41
PDR FOR NON-LINEAR CHC
Building Verifiers from Comp and SMT
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© 2015 Carnegie Mellon University
42
Non-Linear CHC Satisfiability
Satisfiability of a set of arbitrary (i.e., linear or non-linear) CHCs is
reducible to satisfiability of THREE clauses of the form
where, X’ = {x’ | x 2 X}, Xo = {xo | x 2 X}, P a fresh predicate, and Init,
Bad, and Tr are constraints
Proof:
• factor rules with more than 2 predicates in the body
replace P1(x) Æ P2(y) Æ P3(z) Æ Á(x,y,z)  H(x, y, z)
by P1(x) Æ W(y,z) Æ phi(x,y,z)  H(x,y,z). P2(y) Æ P3(z)  W(y, z).
• add extra arguments to distinguish between predicates
P(id=‘P2’, y) Æ P(id=‘P3’, z)  P(id=‘W’, y, z).
Building Verifiers from Comp and SMT
Gurfinkel, 2015
© 2015 Carnegie Mellon University
43
Non-linear CHC by reduction to linear CHC
Can non-linear CHC satisfiability be reduced to
(multiple) linear CHC satisfiability problems?
!
Building Verifiers from Comp and SMT
Gurfinkel, 2015
© 2015 Carnegie Mellon University
44
Generalized GPDR
counterexample
is a tree
two
predecessors
theory-aware
Conflict
Building Verifiers from Comp and SMT
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© 2015 Carnegie Mellon University
45
Counterexamples to non-linear CHC
A set S of CHC is unsatisfiable iff S can derive FALSE
• we call such a derivation a counterexample
For linear CHC, the counterexample is a path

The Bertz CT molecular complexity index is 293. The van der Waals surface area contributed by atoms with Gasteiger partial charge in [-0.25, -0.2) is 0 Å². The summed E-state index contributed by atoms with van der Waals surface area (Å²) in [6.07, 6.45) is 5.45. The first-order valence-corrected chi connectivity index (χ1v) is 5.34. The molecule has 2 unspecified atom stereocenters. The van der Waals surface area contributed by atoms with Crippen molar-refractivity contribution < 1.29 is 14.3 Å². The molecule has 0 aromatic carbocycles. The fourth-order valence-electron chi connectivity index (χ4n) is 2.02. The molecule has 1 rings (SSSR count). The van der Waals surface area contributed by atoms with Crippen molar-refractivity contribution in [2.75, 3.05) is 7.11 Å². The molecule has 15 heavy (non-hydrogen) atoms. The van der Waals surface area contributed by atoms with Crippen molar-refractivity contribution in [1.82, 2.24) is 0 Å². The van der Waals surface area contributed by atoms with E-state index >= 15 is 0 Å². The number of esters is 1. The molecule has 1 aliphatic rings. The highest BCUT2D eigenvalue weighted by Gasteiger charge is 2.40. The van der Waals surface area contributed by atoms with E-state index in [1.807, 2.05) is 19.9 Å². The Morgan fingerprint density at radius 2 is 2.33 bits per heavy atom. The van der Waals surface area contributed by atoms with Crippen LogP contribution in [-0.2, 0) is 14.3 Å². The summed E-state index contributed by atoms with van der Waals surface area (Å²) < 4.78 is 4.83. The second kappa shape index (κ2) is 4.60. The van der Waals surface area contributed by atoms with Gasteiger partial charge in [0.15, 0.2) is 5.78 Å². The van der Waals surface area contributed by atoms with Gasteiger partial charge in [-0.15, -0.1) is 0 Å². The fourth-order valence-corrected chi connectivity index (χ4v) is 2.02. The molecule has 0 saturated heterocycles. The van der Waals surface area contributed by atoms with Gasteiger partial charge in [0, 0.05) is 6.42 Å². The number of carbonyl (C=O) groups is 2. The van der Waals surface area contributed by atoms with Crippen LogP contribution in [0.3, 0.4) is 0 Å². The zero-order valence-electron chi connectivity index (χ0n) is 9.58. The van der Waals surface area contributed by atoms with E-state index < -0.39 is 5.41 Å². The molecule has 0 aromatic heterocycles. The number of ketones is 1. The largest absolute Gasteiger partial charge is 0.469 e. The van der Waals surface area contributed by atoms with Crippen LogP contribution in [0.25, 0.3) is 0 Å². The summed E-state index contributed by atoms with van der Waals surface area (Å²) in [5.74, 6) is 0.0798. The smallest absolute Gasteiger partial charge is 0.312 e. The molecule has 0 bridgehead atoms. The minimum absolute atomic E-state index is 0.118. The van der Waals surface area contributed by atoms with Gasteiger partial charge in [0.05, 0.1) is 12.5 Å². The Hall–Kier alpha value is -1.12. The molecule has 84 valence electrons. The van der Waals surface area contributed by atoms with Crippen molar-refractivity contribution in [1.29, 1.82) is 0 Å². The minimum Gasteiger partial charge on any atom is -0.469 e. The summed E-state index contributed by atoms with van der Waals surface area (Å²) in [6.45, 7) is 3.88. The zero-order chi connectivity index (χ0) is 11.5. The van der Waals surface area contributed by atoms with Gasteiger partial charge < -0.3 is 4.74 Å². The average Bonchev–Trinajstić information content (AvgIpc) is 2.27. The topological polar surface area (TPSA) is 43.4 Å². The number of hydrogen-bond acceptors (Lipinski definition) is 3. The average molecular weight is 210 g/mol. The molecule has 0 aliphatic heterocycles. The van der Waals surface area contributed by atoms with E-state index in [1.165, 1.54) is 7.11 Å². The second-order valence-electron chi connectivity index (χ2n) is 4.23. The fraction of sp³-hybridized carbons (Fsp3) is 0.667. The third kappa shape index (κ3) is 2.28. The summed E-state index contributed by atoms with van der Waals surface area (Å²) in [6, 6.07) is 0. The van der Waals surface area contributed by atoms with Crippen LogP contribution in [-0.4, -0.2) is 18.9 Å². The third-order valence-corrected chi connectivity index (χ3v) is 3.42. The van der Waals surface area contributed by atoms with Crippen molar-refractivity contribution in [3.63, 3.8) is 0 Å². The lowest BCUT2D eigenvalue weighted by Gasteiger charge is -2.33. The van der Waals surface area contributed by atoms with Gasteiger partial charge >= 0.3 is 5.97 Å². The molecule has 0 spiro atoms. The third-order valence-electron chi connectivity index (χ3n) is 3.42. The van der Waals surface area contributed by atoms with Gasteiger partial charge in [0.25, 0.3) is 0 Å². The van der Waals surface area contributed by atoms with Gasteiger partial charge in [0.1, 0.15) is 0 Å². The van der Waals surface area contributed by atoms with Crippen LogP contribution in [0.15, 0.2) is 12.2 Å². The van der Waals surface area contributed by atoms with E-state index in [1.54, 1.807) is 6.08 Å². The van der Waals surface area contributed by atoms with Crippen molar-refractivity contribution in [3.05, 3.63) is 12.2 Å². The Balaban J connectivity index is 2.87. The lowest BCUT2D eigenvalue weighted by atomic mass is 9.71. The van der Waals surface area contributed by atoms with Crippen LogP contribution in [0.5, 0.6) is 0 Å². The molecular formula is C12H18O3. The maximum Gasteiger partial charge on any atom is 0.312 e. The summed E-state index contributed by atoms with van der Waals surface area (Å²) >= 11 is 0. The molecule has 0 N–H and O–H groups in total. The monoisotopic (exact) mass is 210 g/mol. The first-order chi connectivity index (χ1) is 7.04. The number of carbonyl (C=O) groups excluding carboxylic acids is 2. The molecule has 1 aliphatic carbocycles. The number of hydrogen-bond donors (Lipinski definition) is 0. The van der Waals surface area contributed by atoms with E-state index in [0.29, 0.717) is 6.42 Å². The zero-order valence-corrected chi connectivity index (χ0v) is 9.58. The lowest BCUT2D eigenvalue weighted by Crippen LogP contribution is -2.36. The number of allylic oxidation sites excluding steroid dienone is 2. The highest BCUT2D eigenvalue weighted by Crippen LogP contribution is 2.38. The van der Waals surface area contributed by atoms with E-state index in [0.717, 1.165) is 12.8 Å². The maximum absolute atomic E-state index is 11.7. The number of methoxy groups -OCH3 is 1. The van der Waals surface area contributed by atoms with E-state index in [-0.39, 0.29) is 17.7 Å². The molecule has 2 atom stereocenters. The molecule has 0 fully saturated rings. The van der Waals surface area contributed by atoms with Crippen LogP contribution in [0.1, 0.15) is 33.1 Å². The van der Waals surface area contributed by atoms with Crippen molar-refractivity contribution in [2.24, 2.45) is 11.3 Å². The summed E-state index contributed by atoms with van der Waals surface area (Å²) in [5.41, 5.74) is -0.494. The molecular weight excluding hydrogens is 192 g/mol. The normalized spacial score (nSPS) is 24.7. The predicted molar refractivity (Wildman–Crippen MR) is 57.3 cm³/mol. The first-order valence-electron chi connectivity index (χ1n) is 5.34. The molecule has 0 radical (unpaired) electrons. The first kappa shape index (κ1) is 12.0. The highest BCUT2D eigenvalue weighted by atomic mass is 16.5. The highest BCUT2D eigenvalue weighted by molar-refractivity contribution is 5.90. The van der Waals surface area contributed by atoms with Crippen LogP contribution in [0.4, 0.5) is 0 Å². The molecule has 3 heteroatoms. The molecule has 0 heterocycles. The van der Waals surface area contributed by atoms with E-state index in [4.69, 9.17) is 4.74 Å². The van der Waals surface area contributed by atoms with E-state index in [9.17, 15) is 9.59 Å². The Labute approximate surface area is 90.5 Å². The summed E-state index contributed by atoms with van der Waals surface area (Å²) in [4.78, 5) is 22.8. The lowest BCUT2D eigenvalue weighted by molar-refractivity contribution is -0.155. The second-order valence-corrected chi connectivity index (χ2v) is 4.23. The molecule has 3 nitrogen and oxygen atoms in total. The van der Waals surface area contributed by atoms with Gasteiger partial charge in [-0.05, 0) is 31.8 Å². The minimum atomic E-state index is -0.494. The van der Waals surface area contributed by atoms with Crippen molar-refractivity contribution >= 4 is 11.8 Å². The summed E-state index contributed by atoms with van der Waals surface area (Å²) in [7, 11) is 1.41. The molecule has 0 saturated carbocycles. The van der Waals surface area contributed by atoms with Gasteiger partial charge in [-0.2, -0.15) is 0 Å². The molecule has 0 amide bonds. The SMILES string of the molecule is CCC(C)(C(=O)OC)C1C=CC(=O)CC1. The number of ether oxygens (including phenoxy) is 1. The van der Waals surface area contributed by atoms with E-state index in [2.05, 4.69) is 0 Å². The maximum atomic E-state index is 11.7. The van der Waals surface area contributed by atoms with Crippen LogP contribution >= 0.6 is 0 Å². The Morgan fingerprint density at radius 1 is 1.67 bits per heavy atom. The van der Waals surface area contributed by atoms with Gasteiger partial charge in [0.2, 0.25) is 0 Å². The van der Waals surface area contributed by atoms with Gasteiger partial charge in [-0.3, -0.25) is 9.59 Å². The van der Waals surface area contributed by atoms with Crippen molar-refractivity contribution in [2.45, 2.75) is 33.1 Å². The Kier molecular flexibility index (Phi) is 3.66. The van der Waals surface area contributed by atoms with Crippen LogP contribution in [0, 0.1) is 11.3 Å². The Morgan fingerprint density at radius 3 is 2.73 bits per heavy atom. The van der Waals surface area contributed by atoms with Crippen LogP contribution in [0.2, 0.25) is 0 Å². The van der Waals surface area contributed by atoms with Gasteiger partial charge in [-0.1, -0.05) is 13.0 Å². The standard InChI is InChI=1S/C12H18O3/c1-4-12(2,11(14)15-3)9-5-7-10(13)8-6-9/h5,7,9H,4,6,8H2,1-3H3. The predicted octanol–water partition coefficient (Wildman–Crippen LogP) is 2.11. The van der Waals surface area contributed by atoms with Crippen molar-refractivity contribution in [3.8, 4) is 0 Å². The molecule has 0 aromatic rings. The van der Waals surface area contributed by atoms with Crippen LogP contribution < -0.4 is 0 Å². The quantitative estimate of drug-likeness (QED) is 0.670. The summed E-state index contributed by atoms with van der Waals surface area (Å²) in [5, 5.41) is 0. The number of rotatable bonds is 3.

For non-linear CHC, the counterexample is a tree
FALSE
s’4 2 s2 Æ so3 Æ Tr
s’5 2 s0 Æ so1 Æ Tr
s2 2 Init
s0 2 Init
s3 2 Init
s1 2 Init
Building Verifiers from Comp and SMT
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© 2015 Carnegie Mellon University
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GPDR Search Space
Bad
Level
queue
element
At each step, one CTI in the frontier is chosen and its two children are
expanded
Building Verifiers from Comp and SMT
Gurfinkel, 2015
© 2015 Carnegie Mellon University
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GPDR: Deciding predecessors
Compute two predecessors at each application of GPDR/Decide
Can explore both predecessors in parallel
• e.g., BFS or DFS exploration order
Number of predecessors is unbounded
• incomplete even for finite problem (i.e., non-recursive CHC)
• Is compatible with MBP approach of APDR?
No caching/summarization of previous decisions
• worst-case exponential for Boolean Push-Down Systems
Building Verifiers from Comp and SMT
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© 2015 Carnegie Mellon University